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    Father, son arraigned in Little League theft case

    Stephen Komins and his father, Stanley, appeared before a judge Friday in Somerville District Court.
    David Sokol/Pool
    Stephen Komins and his father, Stanley, appeared before a judge Friday in Somerville District Court.

    The amount of money unaccounted for at the West Medford Hillside Little League could reach as high as $180,000, according to police records made available Friday that indicate the financial trouble at the league is greater than previously disclosed.

    The records also allege that the ­father and son accused of embezzling money from the league allegedly spent some of the funds to buy cigarettes, magazines, and a bed.

    Stanley Komins, 78, and Steven Komins, 45, both of Stoneham, were arraigned on embezzlement charges Friday morning in Somerville District Court. Judge Neil Walker ordered them to surrender their passports and not leave the state. The judge entered pleas of not guilty for them.


    Authorities have previously said that the Kominses embezzled upwards of $50,000, but a police report ­obtained by the Globe identified $180,000 in discrepancies between bank statements and financial ­reports to the state between 2006 and 2011.

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    “The financial records for the West Medford Hillside Little League were in shambles,” Medford ­police Lieutenant Michael Goulding wrote in a ­police report obtained by the Globe. “Their [the Kominses] efforts of blocking access to the WMHLL accounts and financials and failing to keep and provide accurate records is troubling.”

    An audit of the league — conducted in November 2011 by accounting firm Magnan, Graizzaro and Associates — found $180,970 in unjustified financial irregularities dating back to 2006, according to the report by Goulding.

    Prosecutors said the Kominses, who had sole possession of the league’s bank account with Brookline Bank, regularly wrote themselves checks from the league’s account between 2007 and 2011 and ­obtained a $10,000 loan from the bank for construction of a snack stand that was never built and pocketed money from the league’s snack stand, according to prosecutors.

    They also used league money to make personal purchases at BJ’s Wholesale Club of about $1,700, including small items like cigarettes and magazines, as well as a bed and bed frame, according to the police report.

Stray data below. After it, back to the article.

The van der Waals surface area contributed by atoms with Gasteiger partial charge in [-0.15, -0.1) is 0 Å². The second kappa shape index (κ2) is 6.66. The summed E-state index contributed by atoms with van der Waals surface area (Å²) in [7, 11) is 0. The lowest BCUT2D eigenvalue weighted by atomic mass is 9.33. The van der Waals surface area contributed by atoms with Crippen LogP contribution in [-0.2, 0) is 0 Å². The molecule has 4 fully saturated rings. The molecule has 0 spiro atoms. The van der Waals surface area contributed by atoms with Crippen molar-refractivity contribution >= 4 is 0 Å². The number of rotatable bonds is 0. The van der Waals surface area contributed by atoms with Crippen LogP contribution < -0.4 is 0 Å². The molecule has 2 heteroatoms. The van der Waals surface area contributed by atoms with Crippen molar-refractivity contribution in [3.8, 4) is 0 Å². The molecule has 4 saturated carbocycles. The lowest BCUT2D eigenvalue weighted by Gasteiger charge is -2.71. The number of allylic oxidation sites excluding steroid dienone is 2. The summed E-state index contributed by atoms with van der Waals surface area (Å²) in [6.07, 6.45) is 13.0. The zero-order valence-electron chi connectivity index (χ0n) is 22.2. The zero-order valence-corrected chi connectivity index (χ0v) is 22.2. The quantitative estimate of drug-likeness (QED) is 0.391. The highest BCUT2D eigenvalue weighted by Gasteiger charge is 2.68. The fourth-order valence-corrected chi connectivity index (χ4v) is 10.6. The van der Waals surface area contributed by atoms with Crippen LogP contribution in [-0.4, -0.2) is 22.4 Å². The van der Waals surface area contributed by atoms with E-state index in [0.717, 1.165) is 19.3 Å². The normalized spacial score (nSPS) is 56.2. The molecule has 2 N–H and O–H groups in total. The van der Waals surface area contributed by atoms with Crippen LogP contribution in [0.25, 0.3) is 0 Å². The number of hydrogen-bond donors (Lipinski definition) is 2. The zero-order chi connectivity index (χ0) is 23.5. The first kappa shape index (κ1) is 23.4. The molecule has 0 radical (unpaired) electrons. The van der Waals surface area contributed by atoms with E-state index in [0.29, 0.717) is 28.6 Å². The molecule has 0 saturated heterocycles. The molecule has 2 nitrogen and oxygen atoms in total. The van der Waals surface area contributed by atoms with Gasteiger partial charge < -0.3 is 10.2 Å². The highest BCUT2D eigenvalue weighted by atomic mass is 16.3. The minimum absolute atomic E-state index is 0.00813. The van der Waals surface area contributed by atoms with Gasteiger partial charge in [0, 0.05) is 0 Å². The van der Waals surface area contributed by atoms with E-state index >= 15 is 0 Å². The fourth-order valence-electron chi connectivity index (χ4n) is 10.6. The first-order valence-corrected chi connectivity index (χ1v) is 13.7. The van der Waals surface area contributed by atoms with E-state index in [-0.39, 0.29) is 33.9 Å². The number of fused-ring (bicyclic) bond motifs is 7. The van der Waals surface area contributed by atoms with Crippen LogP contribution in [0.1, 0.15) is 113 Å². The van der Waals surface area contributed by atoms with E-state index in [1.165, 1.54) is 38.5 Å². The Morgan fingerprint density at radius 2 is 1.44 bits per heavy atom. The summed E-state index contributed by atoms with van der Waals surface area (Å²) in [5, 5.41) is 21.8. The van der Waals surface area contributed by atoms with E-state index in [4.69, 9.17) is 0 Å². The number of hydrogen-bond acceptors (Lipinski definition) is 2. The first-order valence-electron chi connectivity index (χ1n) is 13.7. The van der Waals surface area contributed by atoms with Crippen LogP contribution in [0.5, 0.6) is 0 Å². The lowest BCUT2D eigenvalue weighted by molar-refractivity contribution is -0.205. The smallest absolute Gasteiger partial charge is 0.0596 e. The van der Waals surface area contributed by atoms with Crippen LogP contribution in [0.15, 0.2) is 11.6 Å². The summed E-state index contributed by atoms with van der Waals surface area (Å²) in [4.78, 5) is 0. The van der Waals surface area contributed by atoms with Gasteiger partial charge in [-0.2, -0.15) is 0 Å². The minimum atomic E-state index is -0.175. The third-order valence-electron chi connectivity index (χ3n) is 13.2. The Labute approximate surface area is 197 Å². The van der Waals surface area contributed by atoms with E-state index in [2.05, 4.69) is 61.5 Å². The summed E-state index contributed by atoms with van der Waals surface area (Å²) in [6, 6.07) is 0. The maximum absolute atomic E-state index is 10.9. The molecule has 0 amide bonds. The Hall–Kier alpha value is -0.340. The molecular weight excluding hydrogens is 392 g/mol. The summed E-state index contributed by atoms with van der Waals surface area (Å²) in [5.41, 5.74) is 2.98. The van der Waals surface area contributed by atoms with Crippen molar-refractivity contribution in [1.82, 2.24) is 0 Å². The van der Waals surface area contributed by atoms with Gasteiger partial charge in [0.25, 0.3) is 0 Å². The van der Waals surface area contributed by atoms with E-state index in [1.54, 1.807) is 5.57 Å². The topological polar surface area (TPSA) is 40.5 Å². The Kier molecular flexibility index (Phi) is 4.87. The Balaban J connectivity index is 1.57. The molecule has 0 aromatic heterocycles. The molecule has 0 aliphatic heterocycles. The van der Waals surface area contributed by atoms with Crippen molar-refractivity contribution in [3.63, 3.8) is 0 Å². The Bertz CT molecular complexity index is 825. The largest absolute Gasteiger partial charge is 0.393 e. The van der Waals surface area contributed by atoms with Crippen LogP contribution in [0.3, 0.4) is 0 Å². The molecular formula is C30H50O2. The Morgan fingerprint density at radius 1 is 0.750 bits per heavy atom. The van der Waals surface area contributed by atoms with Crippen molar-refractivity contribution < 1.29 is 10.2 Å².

Questions about the league’s financial status arose when Stanley Komins announced his retirement in October 2011, but refused to hand over the books and attempted to close the account before the board could review it, Goulding wrote. That move was blocked by the league’s board, which received control of the finances in early November.

    At that time, the league’s bank account had $9 in it, according to current team president John D’Orazio. Stanley Komins provided the league with a $100 bill in a white envelope and suggested it open a new bank account with it, according to the police report. The league has recouped about $35,000 through its insurance plan, D’Orazio has previously said.

    The Kominses said little in their appearance in court, only responding to questions from Walker on their understanding of the conditions of their release and of the appointment of a state-funded lawyer for them. They refused requests for comment after proceedings.

    The elder Komins was president of the league for more than 20 years, and his son was treasurer. Stanley Komins was inducted into the Mustangs Hall of Fame in 2002, which honors former Medford High School athletes, as well as coaches and community leaders, according to its website.

    Reg Graham, a board member of the Mustang Hall of Fame, said the charges were shocking.


    “Stanley’s reputation has always been pretty stellar,” he said in a phone interview Friday. “I think the community as a whole was shocked by these allegations,”

    It took prosecutors and police more than a year to compile the case against the men, Assistant District Attorney Lila Palmer said in court.

    “This was a complicated case,” she said. “And this is a strong case.”

    Both men are charged with larceny by embezzlement over $250. Stephen Komins is also charged with uttering a false check and forgery by check.

    They are scheduled to ­appear in court Feb. 8 for a hearing.

    Jarret Bencks can be reached at ­Follow him on Twitter ­@JarretBencks.